I have a beautiful old clock sitting in the garage. I bought it for $200 back in 1973. Last time I had it fixed, a few years ago, the guy told me, “This is a museum piece!” He said it was worth thousands. But my wife won’t even let it in the house. And leave it to my kids? Hah. There’s a joke. They think it’s an old piece of junk.

     My wife has an old icebox. It’s a beautiful piece of furniture, made of oak, and it weighs a ton. Somebody ought to prize this piece of furniture, too. But no one does, except us. 

My antique clock

      We have a friend who recently downsized from their huge old farmhouse into an 1800-square-foot, one-story house. Their old barn — now owned by their son — is full of their discarded furniture. The son doesn’t want any of it. He wants the barn cleared out so he can use the space for his equipment. None of their other kids wants it either. So they are agonizing over what to do with the stuff. Sell it? Give it away? A lot of it will undoubtedly end up in the junk yard.

     It’s a shame, but there’s a lot of stuff our kids don’t want.

     And it’s not just our old furniture. There was a news item last week in our local paper. Marvin Frederick, 81, has spent a lifetime running his butcher shop in a local farmers market. He wants to retire. He has two grown sons, but neither one wants to take over the shop. And the man can’t sell the shop either. He’s asking $850,000 for the business, which includes all equipment, recipes, his customer list — and he’s willing to provide one month free training. But so far, no takers. “It’s hard work,” he admits. “You’ve got to be someone who isn’t afraid to work.”

     The kids don’t want your business, they don’t want your precious antiques, they probably don’t even want your property. The house — especially if it’s a second home — can cause all kinds of headaches, especially if there are a lot of expenses and maintenance issues involved. Arguments and hurt feelings could cause serious divisions if the property is being split among several family members. Time-shares just compound the problem since getting out of a time-share can be difficult and time consuming.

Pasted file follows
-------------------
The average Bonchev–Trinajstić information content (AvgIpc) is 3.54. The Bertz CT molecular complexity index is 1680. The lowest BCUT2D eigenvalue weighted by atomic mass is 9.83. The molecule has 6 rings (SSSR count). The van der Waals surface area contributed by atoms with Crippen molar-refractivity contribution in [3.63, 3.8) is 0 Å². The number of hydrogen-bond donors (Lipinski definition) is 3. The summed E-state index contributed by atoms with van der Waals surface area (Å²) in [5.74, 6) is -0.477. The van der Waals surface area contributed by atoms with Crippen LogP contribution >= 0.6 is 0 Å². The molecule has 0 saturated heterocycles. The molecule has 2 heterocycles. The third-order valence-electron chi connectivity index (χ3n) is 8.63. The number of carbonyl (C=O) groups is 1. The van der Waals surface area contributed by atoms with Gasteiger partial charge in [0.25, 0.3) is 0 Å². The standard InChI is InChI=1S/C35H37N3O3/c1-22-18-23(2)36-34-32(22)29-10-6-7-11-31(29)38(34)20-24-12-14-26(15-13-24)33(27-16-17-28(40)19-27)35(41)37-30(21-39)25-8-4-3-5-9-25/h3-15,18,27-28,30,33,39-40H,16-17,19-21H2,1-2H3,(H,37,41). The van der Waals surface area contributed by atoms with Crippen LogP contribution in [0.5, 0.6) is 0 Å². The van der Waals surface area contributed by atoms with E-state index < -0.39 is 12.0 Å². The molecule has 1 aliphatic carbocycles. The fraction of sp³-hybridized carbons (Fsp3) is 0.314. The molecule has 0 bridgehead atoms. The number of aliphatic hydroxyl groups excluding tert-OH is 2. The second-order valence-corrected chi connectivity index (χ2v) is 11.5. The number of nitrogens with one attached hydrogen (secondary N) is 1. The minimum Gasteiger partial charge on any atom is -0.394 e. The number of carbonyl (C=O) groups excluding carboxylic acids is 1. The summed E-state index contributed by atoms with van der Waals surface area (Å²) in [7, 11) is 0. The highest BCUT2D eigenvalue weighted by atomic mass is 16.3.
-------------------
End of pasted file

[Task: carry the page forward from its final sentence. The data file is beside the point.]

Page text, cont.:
The only lesson to be learned, I think, is that we should use our things, and not worry about “saving them for the kids.” So don’t worry if a piece of precious furniture gets scratched, or if you break a cup or saucer and no longer have a full set of dishes. You’re enjoying these things, appreciating them for what they are and what pleasure they bring to your life. Then, if the kids don’t want those things, at least you’ve enjoyed them — which is the reason you acquired them in the first place.

     Leaving our children an inheritance can be a blessing — something they will continue to cherish in the future as we have in the past. But that’s only if they truly want it. Do we really think our kids want our old boat, or an antique car, or the china set we inherited from Aunt Alice? And for goodness sake, do not leave them a storage unit full of old furniture, clothes and sports equipment. 

My coin collection

     Our kids will surely not object to inheriting money. But even an IRA or 401K can cause difficulties. These assets aren’t necessarily easy to transfer. The rules are complicated, and there may be emotional issues involved. If it’s a substantial amount of money, it’s worth the effort; but otherwise it may cause nothing but trouble.

     The best thing to leave our heirs is cash, or financial assets that are as close to cash as possible — publicly traded stocks or bonds, CDs or bank accounts. Or, go ahead and make an exception for the storage locker . . . but only if that old piece of furniture is stuffed with hundred-dollar bills.

     So, I don’t know. Do you think my kids will want my old coin collection that’s been shoved into the closet in the guest room? After all, it is cash!

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